Charles McKiernan earned the sobriquet "Joe Beef" from his time as a Quartermaster with the British Army during the Crimean War. It's said that whenever his regiment was running low on food, McKiernan had an almost spooky knack of somehow finding meat and provisions, hence the name "Joe Beef".
The man, who would become famous in Montreal as a gruff philanthropist, came to the city around 1864 with his artillery regiment and he was put in charge of the main military canteen on Saint Helen's Island. Discharged in 1868, he opened "Joe Beef's Tavern," an inn and tavern soon known throughout North America, located at 201–207 rue de la Commune in what is now Old Montreal. Beef refused service to no one, telling a reporter, "no matter who he is, whether English, French, Irish, Negro, Indian, or what religion he belongs to". Every day at noontime, hundreds of longshoremen, beggars, odd-job men and outcasts from Montréal society showed up at his door. The clientele of the tavern was mostly working class. Canal labourers, longshoremen, sailors, and ex-army men like McKiernan himself were mainstays of the business. For working class Montreal, McKiernan's tavern functioned as the centre of social life in Griffintown. At the time, the neighbourhood had no public parks, and gatherings and public celebrations were only occasionally held by national societies and church groups. Thus, daily recreational activities were centered around Joe Beef's Canteen.
An atheist, Beef had the following manifesto printed on handbills and advertisements:
He cares not for Pope, Priest, Parson, or King William of the Boyne; all Joe wants is the Coin. He trusts in God in summer time to keep him from all harm; when he sees the first frost and snow poor old Joe trusts to the Almighty Dollar and good old maple wood to keep his belly warm, for Churches, Chapels, Ranters, Preachers, Beechers and such stuff Montreal has already got enough.
The New York Times was not impressed, however, calling Joe Beef's Canteen "a den of filth" and writing that:
The proprietor is evidently an educated man, and speaks and writes well. But he is a little nearer a devil and his place near what the revised version calls Hades than anything I ever saw.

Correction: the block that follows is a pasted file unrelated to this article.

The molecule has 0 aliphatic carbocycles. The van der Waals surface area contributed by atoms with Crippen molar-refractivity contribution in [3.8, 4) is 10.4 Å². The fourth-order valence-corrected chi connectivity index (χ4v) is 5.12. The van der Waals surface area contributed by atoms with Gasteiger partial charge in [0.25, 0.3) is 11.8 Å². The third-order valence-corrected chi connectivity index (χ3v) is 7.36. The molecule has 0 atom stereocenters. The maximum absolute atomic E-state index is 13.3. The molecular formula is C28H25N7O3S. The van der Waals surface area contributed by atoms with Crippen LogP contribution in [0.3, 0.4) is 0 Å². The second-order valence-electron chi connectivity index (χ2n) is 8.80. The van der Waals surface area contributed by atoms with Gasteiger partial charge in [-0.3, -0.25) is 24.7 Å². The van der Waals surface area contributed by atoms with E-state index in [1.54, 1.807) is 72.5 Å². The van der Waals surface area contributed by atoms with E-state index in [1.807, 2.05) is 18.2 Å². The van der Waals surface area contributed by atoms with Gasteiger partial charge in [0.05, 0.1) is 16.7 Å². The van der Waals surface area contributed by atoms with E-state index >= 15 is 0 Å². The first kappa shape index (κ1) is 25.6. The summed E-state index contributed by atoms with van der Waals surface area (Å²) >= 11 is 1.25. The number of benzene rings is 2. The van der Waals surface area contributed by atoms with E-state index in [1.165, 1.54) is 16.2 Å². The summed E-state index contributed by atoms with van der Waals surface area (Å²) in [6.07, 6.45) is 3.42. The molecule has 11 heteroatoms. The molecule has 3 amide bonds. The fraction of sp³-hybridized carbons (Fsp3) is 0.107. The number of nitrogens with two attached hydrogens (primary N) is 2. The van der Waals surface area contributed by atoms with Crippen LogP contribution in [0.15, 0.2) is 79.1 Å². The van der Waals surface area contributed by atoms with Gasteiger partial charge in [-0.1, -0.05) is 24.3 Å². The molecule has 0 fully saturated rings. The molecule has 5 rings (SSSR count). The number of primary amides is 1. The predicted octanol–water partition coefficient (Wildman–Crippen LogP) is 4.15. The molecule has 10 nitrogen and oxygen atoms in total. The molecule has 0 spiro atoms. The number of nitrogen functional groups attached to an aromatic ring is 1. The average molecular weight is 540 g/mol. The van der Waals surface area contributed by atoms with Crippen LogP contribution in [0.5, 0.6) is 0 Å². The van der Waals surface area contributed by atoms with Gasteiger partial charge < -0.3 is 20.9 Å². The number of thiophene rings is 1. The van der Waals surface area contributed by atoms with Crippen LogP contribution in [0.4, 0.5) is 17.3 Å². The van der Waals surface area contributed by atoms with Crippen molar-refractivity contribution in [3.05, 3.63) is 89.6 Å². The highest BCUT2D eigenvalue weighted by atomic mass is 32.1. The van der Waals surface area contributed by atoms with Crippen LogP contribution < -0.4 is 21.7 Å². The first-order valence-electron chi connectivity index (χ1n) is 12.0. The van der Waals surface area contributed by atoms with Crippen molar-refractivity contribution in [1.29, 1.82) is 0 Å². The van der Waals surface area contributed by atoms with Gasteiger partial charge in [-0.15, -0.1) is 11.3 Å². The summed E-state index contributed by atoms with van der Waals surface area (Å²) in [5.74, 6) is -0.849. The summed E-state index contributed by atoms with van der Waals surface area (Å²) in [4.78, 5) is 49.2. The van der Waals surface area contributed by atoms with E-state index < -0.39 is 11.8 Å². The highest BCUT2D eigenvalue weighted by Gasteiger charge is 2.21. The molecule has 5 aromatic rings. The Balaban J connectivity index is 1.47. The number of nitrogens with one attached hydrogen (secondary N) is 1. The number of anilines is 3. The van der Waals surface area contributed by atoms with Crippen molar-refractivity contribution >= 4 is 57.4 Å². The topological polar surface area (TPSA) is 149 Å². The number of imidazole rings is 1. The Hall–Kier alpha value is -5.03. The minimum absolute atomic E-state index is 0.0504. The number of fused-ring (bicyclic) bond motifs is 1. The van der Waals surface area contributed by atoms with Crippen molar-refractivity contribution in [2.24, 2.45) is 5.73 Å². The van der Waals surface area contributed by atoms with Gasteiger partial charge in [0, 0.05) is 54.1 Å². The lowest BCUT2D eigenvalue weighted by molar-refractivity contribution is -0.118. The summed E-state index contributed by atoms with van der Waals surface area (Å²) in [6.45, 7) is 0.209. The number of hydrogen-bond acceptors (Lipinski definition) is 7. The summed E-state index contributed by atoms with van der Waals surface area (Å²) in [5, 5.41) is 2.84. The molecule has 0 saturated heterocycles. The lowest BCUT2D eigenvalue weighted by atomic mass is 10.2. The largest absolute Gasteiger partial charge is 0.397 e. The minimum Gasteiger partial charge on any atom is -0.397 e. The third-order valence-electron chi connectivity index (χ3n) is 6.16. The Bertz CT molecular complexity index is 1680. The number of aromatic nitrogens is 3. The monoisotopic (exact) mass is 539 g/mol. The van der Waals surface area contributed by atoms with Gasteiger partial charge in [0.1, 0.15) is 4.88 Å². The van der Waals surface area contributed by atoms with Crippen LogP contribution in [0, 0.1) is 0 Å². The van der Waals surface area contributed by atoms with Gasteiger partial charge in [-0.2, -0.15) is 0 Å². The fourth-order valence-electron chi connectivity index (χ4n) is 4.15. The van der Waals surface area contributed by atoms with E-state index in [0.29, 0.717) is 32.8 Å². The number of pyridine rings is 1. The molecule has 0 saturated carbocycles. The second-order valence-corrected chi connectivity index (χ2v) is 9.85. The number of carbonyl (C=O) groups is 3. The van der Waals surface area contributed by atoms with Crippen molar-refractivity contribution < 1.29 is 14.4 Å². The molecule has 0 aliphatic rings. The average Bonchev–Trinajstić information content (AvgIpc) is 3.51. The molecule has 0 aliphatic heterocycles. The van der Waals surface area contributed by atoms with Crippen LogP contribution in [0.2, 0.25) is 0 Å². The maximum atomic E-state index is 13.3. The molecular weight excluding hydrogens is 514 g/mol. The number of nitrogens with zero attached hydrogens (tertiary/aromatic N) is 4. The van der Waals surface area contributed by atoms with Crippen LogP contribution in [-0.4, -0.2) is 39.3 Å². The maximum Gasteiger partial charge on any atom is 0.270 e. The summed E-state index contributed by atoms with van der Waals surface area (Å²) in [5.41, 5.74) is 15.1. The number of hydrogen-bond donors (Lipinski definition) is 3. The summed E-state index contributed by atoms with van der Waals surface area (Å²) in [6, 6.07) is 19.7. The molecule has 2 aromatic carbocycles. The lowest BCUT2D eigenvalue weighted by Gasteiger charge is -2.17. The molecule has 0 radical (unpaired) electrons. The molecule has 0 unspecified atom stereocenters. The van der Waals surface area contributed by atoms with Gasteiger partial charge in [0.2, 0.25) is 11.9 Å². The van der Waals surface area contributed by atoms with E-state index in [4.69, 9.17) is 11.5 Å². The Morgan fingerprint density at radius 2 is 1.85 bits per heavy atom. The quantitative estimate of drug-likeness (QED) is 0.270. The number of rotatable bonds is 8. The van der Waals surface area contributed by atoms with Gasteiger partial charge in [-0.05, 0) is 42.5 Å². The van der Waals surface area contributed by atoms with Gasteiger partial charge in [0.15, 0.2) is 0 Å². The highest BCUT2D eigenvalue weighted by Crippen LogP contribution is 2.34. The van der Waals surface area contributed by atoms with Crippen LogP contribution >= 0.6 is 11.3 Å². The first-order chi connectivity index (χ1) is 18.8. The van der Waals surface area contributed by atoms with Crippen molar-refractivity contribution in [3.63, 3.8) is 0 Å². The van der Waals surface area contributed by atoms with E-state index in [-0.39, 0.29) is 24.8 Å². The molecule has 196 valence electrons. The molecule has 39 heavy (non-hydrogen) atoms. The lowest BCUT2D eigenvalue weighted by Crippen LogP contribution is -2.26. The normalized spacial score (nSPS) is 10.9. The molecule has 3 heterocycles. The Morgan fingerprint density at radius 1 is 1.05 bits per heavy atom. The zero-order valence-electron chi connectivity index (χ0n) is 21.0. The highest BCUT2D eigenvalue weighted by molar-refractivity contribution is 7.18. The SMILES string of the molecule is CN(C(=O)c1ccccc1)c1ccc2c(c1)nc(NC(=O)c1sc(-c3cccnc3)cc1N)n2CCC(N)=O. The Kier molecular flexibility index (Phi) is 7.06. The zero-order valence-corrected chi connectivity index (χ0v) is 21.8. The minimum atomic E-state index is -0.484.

Beef was known for keeping a menagerie of animals in his tavern, including four black bears, ten monkeys, three wild cats, a porcupine and an alligator. The bears were usually kept in the tavern's cellar and viewed by customers through a trap door in the barroom floor. He sometimes brought a bear up from the basement to restore order in his tavern, to fight with his dogs or play a game of billiards with the proprietor. One of his bears, Tom, had a daily consumption of twenty pints of beer and would sit on his hindquarters and hold a glass between his paws without spilling a drop. On one occasion, McKiernan was mauled by a buffalo on exhibit and was sent to hospital for a number of days. Another time, a Deputy Clerk of the Peace was inspecting the tavern in order to renew the license and was bitten by one of McKiernan's dogs.
He ran his tavern from 1870 until his death from a heart attack in 1889, at the age of 54.
At his funeral, every office in the business district closed. Fifty labour organizations walked off the job while Joe Beef's casket was drawn through the city by an ornate four-horse hearse, in a procession several blocks long. The newspaper La Minerve reported:
The crowd consisted of Knights of Labour, workers and manual labourers of all classes. All the luckless outcasts to whom the innkeeper-philanthropist had so often extended a helping hand had come forward, eager to pay a last tribute to his memory".
He is buried in the Mount-Royal Cemetery and his funeral monument, on plot B 991e, bears a long epitaph which testifies to the gratitude of his family and friends,
Despite a lack of formal education, McKiernan considered himself an intellectual and was an avid reader. He engaged in heated debates on the topics of the day and was a champion for the rights of the common man. He entertained the crowds with poetry and humorous stories which lampooned the figures of authority in the workingman's life, such as the employer, the landlord, or the local church minister. He acted as an advocate for the working class population of Griffintown and played an important role in the Lachine Canal workers strike of 1877. He provided them with 3,000 loaves of bread and 500 gallons of stew, and paying the travel expenses of their delegation to Ottawa. As they set off, he addressed a crowd of 2,000 in front of his tavern with a rousing speech "delivered in rhymed endings which was heartily applauded." He also assisted strikers at the east-end Hudon textile factory in 1882.
As the focal point of social life in Griffintown at the time, Joe Beef's Canteen provided early social services such as housing, food, and casual employment for the poor and downtrodden.
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